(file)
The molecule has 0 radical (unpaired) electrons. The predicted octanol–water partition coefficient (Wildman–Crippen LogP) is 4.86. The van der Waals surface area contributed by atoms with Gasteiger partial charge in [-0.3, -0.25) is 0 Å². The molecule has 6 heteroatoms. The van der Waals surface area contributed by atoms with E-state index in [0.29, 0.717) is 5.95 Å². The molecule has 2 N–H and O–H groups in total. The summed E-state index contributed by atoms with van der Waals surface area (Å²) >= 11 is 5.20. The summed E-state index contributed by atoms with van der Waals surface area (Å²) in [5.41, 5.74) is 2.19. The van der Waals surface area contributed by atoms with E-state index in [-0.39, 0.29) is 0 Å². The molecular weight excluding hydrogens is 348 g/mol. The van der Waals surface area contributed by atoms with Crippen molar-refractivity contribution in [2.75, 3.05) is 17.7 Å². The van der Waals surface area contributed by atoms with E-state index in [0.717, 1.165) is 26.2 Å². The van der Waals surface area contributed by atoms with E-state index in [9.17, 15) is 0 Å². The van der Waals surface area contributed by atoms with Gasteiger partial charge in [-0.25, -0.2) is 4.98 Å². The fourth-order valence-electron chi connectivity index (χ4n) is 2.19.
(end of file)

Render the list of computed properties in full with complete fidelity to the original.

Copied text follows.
The molecule has 0 radical (unpaired) electrons. The predicted octanol–water partition coefficient (Wildman–Crippen LogP) is 4.86. The van der Waals surface area contributed by atoms with Gasteiger partial charge in [-0.3, -0.25) is 0 Å². The molecule has 6 heteroatoms. The van der Waals surface area contributed by atoms with E-state index in [0.29, 0.717) is 5.95 Å². The molecule has 2 N–H and O–H groups in total. The summed E-state index contributed by atoms with van der Waals surface area (Å²) >= 11 is 5.20. The summed E-state index contributed by atoms with van der Waals surface area (Å²) in [5.41, 5.74) is 2.19. The van der Waals surface area contributed by atoms with E-state index in [-0.39, 0.29) is 0 Å². The molecular weight excluding hydrogens is 348 g/mol. The van der Waals surface area contributed by atoms with Crippen molar-refractivity contribution in [2.75, 3.05) is 17.7 Å². The van der Waals surface area contributed by atoms with E-state index in [0.717, 1.165) is 26.2 Å². The van der Waals surface area contributed by atoms with E-state index in [9.17, 15) is 0 Å². The van der Waals surface area contributed by atoms with Gasteiger partial charge in [-0.25, -0.2) is 4.98 Å². The fourth-order valence-electron chi connectivity index (χ4n) is 2.19.